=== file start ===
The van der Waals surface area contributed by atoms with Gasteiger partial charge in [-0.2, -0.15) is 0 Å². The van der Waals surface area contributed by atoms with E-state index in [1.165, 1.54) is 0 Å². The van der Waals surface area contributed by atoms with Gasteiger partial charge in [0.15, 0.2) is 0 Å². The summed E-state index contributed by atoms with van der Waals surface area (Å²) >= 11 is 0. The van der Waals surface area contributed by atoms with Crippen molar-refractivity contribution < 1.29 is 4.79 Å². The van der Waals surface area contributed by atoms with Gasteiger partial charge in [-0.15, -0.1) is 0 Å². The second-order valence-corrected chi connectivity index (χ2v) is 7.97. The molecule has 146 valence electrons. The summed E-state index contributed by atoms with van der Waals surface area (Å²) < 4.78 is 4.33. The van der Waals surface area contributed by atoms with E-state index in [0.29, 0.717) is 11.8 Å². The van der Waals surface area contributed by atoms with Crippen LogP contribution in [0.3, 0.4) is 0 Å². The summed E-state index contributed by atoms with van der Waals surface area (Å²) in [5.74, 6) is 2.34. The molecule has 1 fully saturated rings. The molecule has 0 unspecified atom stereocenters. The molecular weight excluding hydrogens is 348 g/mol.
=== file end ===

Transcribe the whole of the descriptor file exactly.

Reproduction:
The van der Waals surface area contributed by atoms with Gasteiger partial charge in [-0.2, -0.15) is 0 Å². The van der Waals surface area contributed by atoms with E-state index in [1.165, 1.54) is 0 Å². The van der Waals surface area contributed by atoms with Gasteiger partial charge in [0.15, 0.2) is 0 Å². The summed E-state index contributed by atoms with van der Waals surface area (Å²) >= 11 is 0. The van der Waals surface area contributed by atoms with Crippen molar-refractivity contribution < 1.29 is 4.79 Å². The van der Waals surface area contributed by atoms with Gasteiger partial charge in [-0.15, -0.1) is 0 Å². The second-order valence-corrected chi connectivity index (χ2v) is 7.97. The molecule has 146 valence electrons. The summed E-state index contributed by atoms with van der Waals surface area (Å²) < 4.78 is 4.33. The van der Waals surface area contributed by atoms with E-state index in [0.29, 0.717) is 11.8 Å². The van der Waals surface area contributed by atoms with Crippen LogP contribution in [0.3, 0.4) is 0 Å². The summed E-state index contributed by atoms with van der Waals surface area (Å²) in [5.74, 6) is 2.34. The molecule has 1 fully saturated rings. The molecule has 0 unspecified atom stereocenters. The molecular weight excluding hydrogens is 348 g/mol.